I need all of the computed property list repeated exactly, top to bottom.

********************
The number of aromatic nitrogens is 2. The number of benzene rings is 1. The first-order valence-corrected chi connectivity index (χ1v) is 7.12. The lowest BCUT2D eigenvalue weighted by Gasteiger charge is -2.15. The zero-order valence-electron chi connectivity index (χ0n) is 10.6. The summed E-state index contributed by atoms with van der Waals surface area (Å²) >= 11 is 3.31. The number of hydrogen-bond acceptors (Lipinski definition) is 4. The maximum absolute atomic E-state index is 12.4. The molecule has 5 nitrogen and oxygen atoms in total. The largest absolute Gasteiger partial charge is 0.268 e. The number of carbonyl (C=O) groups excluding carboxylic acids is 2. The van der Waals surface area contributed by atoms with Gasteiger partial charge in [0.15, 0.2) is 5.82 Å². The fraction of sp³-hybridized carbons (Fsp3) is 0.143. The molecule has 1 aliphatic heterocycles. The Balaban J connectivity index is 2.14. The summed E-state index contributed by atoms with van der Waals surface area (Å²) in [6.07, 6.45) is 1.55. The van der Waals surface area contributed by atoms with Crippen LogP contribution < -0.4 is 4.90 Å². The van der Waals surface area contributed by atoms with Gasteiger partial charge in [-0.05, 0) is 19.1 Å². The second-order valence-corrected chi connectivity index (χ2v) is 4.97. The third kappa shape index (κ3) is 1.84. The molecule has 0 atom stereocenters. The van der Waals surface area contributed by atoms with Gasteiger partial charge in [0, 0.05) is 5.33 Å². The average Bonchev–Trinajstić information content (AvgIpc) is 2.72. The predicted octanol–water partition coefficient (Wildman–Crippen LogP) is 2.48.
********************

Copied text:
The number of aromatic nitrogens is 2. The number of benzene rings is 1. The first-order valence-corrected chi connectivity index (χ1v) is 7.12. The lowest BCUT2D eigenvalue weighted by Gasteiger charge is -2.15. The zero-order valence-electron chi connectivity index (χ0n) is 10.6. The summed E-state index contributed by atoms with van der Waals surface area (Å²) >= 11 is 3.31. The number of hydrogen-bond acceptors (Lipinski definition) is 4. The maximum absolute atomic E-state index is 12.4. The molecule has 5 nitrogen and oxygen atoms in total. The largest absolute Gasteiger partial charge is 0.268 e. The number of carbonyl (C=O) groups excluding carboxylic acids is 2. The van der Waals surface area contributed by atoms with Gasteiger partial charge in [0.15, 0.2) is 5.82 Å². The fraction of sp³-hybridized carbons (Fsp3) is 0.143. The molecule has 1 aliphatic heterocycles. The Balaban J connectivity index is 2.14. The summed E-state index contributed by atoms with van der Waals surface area (Å²) in [6.07, 6.45) is 1.55. The van der Waals surface area contributed by atoms with Crippen LogP contribution < -0.4 is 4.90 Å². The van der Waals surface area contributed by atoms with Gasteiger partial charge in [-0.05, 0) is 19.1 Å². The second-order valence-corrected chi connectivity index (χ2v) is 4.97. The third kappa shape index (κ3) is 1.84. The molecule has 0 atom stereocenters. The van der Waals surface area contributed by atoms with Gasteiger partial charge in [0, 0.05) is 5.33 Å². The average Bonchev–Trinajstić information content (AvgIpc) is 2.72. The predicted octanol–water partition coefficient (Wildman–Crippen LogP) is 2.48.